Swenson feels he can run with the best of them

Kevin Klott

MCGRATH -- Racing in soft snow and warm weather for running dogs, Rick Swenson headed down the frozen Kuskokwim River early Wednesday morning, believing that if he was careful enough, he could hang with the leaders of the Iditarod Trail Sled Dog Race for the first time in years.

This 36th running of the Last Great Race marks the 30th Iditarod for the five-time champion from Two Rivers. Even at age 55, Swenson came into the race with the same goal as every former champion, sort of.

"Be that six-time champion, be the only one," said Swenson, who's taking his 24-hour layover here.

"I've been the five-time champion for 17 years. That's a long time they've been trying to shoot me in the back. And they might do it."

Who are they?

Swenson is talking about the prospects of four-time champions Martin Buser of Big Lake and Jeff King of Denali Park matching his record five victories.

"I guess if one of them happens to win, I'd really have to get curious and do what I did in '91 and have another race," Swenson said.

That 1991 race was the last year Swenson won the 1,100-mile race from Anchorage to Nome, and he did it in storybook fashion. Caught in a blizzard along the Bering Sea coast, he went to the front of his team and led them through while most other mushers turned back.

It was a bit of a surprise in Nome when Swenson emerged victorious out of the storm. Many expected to see the late Susan Butcher, then the dominant dog driver on the trail.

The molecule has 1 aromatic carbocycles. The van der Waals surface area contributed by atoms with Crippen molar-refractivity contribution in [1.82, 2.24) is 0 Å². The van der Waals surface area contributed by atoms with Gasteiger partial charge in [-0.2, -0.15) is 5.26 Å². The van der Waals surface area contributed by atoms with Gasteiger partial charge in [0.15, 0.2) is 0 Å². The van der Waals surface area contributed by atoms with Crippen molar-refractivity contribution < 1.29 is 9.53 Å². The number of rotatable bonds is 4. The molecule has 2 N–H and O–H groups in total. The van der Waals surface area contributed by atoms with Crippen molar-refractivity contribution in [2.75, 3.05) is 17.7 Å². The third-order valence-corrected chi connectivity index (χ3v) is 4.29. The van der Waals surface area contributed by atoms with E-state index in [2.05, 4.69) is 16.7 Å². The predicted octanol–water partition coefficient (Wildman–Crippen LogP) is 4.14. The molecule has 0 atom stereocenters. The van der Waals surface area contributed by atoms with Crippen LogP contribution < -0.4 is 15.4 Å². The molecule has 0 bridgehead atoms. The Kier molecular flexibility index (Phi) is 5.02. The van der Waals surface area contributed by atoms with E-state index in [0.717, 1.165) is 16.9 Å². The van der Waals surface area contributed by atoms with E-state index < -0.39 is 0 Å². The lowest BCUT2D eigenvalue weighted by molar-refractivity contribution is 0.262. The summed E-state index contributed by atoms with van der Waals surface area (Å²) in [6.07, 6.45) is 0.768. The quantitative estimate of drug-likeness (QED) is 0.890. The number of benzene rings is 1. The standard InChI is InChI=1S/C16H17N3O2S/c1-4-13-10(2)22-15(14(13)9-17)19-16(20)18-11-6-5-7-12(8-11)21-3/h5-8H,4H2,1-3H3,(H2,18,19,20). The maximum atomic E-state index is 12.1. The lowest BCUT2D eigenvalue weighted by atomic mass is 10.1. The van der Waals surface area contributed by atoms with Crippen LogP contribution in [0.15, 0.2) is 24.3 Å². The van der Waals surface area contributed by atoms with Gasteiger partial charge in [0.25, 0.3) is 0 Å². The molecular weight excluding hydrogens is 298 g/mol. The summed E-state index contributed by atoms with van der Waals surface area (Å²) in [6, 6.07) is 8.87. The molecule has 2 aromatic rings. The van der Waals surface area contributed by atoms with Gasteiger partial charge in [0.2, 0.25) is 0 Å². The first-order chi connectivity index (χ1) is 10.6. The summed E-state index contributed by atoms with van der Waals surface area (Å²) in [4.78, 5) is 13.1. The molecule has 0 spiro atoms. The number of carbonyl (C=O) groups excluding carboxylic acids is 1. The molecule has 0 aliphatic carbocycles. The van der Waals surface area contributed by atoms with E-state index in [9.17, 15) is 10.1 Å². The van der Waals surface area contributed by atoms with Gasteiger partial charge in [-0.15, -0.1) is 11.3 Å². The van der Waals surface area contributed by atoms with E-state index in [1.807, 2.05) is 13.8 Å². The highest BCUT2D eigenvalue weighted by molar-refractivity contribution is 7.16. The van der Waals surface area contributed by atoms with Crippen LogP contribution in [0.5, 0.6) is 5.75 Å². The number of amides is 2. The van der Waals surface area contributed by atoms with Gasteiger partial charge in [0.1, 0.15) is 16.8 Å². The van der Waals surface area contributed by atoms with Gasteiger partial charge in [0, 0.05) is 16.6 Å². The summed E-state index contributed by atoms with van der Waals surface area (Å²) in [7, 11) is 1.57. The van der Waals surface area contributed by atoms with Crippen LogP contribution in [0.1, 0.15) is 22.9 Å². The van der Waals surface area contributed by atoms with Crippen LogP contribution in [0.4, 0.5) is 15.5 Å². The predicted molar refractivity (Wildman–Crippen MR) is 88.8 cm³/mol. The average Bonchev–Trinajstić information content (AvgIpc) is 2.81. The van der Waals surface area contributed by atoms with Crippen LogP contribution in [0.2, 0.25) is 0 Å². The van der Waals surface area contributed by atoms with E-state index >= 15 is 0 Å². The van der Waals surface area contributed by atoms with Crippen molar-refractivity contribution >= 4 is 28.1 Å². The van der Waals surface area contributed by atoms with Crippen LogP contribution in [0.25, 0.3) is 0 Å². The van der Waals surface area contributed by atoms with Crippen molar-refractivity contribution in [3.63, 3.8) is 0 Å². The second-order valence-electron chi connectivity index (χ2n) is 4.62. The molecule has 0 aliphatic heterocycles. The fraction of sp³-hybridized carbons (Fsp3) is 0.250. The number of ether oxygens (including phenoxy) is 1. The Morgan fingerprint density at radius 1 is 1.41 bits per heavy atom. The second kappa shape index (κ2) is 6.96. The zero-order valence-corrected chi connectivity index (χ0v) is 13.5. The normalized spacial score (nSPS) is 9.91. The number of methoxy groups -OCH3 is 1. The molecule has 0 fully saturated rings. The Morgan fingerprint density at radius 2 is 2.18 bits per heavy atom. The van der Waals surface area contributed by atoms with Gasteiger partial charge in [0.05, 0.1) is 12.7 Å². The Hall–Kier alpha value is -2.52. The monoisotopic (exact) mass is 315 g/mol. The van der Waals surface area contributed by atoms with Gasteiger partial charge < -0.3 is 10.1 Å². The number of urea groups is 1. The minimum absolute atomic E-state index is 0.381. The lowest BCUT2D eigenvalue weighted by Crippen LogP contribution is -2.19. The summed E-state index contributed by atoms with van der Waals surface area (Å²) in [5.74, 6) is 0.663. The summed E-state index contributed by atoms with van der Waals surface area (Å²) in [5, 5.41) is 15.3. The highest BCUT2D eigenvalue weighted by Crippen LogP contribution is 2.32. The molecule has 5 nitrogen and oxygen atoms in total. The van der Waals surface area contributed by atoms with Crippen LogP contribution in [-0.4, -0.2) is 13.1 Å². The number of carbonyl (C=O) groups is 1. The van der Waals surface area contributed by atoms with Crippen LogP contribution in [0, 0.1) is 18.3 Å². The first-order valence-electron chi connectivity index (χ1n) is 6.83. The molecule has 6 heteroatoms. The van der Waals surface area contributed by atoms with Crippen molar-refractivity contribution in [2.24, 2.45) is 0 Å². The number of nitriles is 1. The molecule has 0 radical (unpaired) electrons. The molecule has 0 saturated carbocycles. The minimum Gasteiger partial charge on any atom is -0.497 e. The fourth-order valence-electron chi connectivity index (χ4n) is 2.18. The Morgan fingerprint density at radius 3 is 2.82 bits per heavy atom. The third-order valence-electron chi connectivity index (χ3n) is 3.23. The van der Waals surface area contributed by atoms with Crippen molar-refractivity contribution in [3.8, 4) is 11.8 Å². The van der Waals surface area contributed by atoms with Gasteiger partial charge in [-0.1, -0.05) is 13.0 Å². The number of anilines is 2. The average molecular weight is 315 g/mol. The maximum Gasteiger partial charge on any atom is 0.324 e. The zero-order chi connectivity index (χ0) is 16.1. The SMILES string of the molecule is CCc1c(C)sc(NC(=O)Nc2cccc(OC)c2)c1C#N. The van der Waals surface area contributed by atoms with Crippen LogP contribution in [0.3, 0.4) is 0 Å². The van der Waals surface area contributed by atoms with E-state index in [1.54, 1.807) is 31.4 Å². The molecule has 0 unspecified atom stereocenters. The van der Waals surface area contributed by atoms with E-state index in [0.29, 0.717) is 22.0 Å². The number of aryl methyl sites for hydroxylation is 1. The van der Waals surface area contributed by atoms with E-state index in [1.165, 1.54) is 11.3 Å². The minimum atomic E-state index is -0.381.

Since then he's finished seven in the top 10 and two in the top 20. But the past three years have had people wondering if he was showing signs of age. He scratched in 2005, a first for Swenson; finished a career-worst 26th in 2006; and was 25th last year.

But there was a moment on his way from Nikolai to McGrath on Wednesday where Swenson said this year felt like the Iditarods of old when he used to chase Butcher, former champ Rick Mackey and others toward the finish line. He caught a lot of them.

And it was all about dog care.

This year, with the mercury hovering near 40, Swenson charged down the Kuskokwim River and across the huge, snow-covered swamps where the trail portages overland to cut the oxbows.

It was so warm that Marble, one of Swenson's larger dogs, started to overheat.

Though Swenson knew two mushers -- Aliy Zirkle of Two Rivers and Buser -- weren't far behind, he stepped on his foot brake, dug his snowhook in along the trail, and stopped to help Marble, a three-time Iditarod finisher whom Swenson cherishes.

Grabbing a couple of Thermos bottles of cool water out of his sled, he marched up to Marble, flopped the dog on his back, and poured water on his tummy to cool him down.

"He's big and I didn't want to carry him. He's a good dog, so I just said, 'It's too far to haul that big sucker,' " Swenson said.

As Swenson tended to Marble, Zirkle and Buser blew past. Swenson could see them in front of him the rest of the way to the checkpoint, but couldn't catch them. He did overtake Kotzebue's Ed Iten, he said, but had a heck of a time passing

"It wasn't his fault," Swenson added. "It was my dogs' fault. That cost me 10 minutes."

Other than those two relatively small problems, Swenson said he's having a great race -- and perhaps more importantly, a great time keeping up with the front of the pack. Getting closer to the front is his goal once he's completed his 24 here.

"If I could get up in the front and pick up the good trail, I could run with Mitch and all of them," he said. "I will. I just have to be careful."

In the meantime, Swenson is enjoying his 30th Iditarod Trail Sled Dog Race.

"I love being out here," he said. "I can't actually think of anything I'd rather be doing right now."

Find Daily News sports reporter Kevin Klott at adn.com/sports/kklottt or 257-4335.

2008 Iditarod leaderboard
Trail map: Updated standings